Founded by King Sancho I at the end of the 12th century, Guarda is nestled in the Serra da Estrela and is the highest-altitude city in Portugal. It is known as the “City of the Five F’s” - Farta, Forte, Fria, Fiel e Formosa - in reference to its fertile lands, strength, cold climate, loyalty and beauty.
Things to do in Guarda
Watching over the city is the Torre de Menagem, a pentagonal-shaped tower that forms part of the Castelo da Guarda’s centuries-old fortifications. Follow the staircase that leads to the top to enjoy sweeping views across the city and explore the history museum that is located inside. Not far away is the Torre dos Ferreiros, which once marked the entrance to Guarda.
One of Guarda’s most impressive architectural landmarks is its Gothic cathedral, which was constructed between the late 14th and mid 16th centuries. It features spiralling Manueline columns and pinnacles crowning its exterior walls, as well as magnificent reredos carved from limestone. A staircase leads to the rooftop, from where you can see all the way to the surrounding countryside.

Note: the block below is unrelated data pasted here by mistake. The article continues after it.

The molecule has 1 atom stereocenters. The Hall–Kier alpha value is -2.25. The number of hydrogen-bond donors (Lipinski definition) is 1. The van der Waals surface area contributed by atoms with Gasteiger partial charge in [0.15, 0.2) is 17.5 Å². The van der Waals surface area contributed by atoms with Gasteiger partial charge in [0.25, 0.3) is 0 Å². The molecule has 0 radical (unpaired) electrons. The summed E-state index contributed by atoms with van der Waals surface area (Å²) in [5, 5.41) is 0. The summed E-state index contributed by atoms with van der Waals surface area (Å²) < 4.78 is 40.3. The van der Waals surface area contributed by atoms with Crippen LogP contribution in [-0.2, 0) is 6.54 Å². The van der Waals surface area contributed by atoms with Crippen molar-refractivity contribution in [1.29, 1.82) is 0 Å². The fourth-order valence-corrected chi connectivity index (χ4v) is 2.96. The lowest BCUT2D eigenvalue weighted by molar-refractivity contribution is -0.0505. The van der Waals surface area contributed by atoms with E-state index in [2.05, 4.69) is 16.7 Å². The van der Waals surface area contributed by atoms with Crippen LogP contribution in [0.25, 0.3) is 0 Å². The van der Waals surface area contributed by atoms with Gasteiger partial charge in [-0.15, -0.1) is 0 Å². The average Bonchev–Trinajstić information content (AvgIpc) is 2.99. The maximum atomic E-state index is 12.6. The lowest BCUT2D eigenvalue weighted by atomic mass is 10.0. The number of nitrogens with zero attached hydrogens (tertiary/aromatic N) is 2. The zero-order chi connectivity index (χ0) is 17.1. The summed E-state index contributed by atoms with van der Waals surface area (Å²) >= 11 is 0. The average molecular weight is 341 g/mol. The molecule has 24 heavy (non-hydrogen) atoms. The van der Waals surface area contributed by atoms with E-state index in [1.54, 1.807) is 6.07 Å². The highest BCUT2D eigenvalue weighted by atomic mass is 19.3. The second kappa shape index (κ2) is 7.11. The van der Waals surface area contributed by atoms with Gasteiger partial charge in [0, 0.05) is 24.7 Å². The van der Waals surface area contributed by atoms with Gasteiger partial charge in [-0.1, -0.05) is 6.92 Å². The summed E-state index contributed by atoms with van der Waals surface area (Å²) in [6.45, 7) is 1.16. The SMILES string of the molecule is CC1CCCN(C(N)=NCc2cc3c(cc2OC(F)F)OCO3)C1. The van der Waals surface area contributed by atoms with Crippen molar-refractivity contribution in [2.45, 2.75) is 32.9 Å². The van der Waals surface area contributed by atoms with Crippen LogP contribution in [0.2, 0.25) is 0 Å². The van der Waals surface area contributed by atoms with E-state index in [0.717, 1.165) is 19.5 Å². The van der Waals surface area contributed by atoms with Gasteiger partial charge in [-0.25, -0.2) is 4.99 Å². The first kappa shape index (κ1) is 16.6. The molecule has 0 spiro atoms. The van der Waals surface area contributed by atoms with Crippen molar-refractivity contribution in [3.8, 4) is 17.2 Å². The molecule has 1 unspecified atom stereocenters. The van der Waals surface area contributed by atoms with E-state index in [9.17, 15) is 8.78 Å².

Occupying an early 17th-century seminary is the Museu da Guarda, which houses pre-Roman archaeological findings, religious paintings and antique weaponry. Learn about the folk traditions of Guarda and see paintings by notable Portuguese artists, such as Eduardo Malta, Antonio Carneiro and Adelaide Lima Cruz. The Museu da Guarda's Mannerist building is a notable attraction in itself, with gargoyles decorating the facade.
Getting around Guarda
Guarda is around two hours’ drive from Porto and Francisco Sa Carneiro Airport, which has flights to destinations across Europe, North Africa and North America. Trains connect to the Guarda railway station, which is around five minutes by taxi from the city centre. The centre of Guarda can easily be explored on foot.